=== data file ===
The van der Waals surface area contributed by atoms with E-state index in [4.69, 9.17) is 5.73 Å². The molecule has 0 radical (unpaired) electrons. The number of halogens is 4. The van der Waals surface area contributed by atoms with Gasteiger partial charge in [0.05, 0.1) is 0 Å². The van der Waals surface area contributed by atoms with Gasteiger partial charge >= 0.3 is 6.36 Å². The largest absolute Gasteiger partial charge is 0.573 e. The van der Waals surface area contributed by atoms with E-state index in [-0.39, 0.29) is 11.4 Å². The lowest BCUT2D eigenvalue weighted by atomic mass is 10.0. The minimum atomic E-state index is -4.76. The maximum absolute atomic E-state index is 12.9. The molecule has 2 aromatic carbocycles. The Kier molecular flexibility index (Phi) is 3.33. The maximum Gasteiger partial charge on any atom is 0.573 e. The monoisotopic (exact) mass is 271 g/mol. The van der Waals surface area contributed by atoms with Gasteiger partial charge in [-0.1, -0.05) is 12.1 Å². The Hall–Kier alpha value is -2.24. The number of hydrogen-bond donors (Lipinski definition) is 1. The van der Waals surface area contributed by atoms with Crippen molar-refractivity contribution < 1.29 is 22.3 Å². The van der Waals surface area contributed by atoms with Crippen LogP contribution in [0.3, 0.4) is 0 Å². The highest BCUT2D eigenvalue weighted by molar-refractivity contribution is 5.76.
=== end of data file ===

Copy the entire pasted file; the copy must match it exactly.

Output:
The van der Waals surface area contributed by atoms with E-state index in [4.69, 9.17) is 5.73 Å². The molecule has 0 radical (unpaired) electrons. The number of halogens is 4. The van der Waals surface area contributed by atoms with Gasteiger partial charge in [0.05, 0.1) is 0 Å². The van der Waals surface area contributed by atoms with Gasteiger partial charge >= 0.3 is 6.36 Å². The largest absolute Gasteiger partial charge is 0.573 e. The van der Waals surface area contributed by atoms with E-state index in [-0.39, 0.29) is 11.4 Å². The lowest BCUT2D eigenvalue weighted by atomic mass is 10.0. The minimum atomic E-state index is -4.76. The maximum absolute atomic E-state index is 12.9. The molecule has 2 aromatic carbocycles. The Kier molecular flexibility index (Phi) is 3.33. The maximum Gasteiger partial charge on any atom is 0.573 e. The monoisotopic (exact) mass is 271 g/mol. The van der Waals surface area contributed by atoms with Gasteiger partial charge in [-0.1, -0.05) is 12.1 Å². The Hall–Kier alpha value is -2.24. The number of hydrogen-bond donors (Lipinski definition) is 1. The van der Waals surface area contributed by atoms with Crippen molar-refractivity contribution < 1.29 is 22.3 Å². The van der Waals surface area contributed by atoms with Crippen LogP contribution in [0.3, 0.4) is 0 Å². The highest BCUT2D eigenvalue weighted by molar-refractivity contribution is 5.76.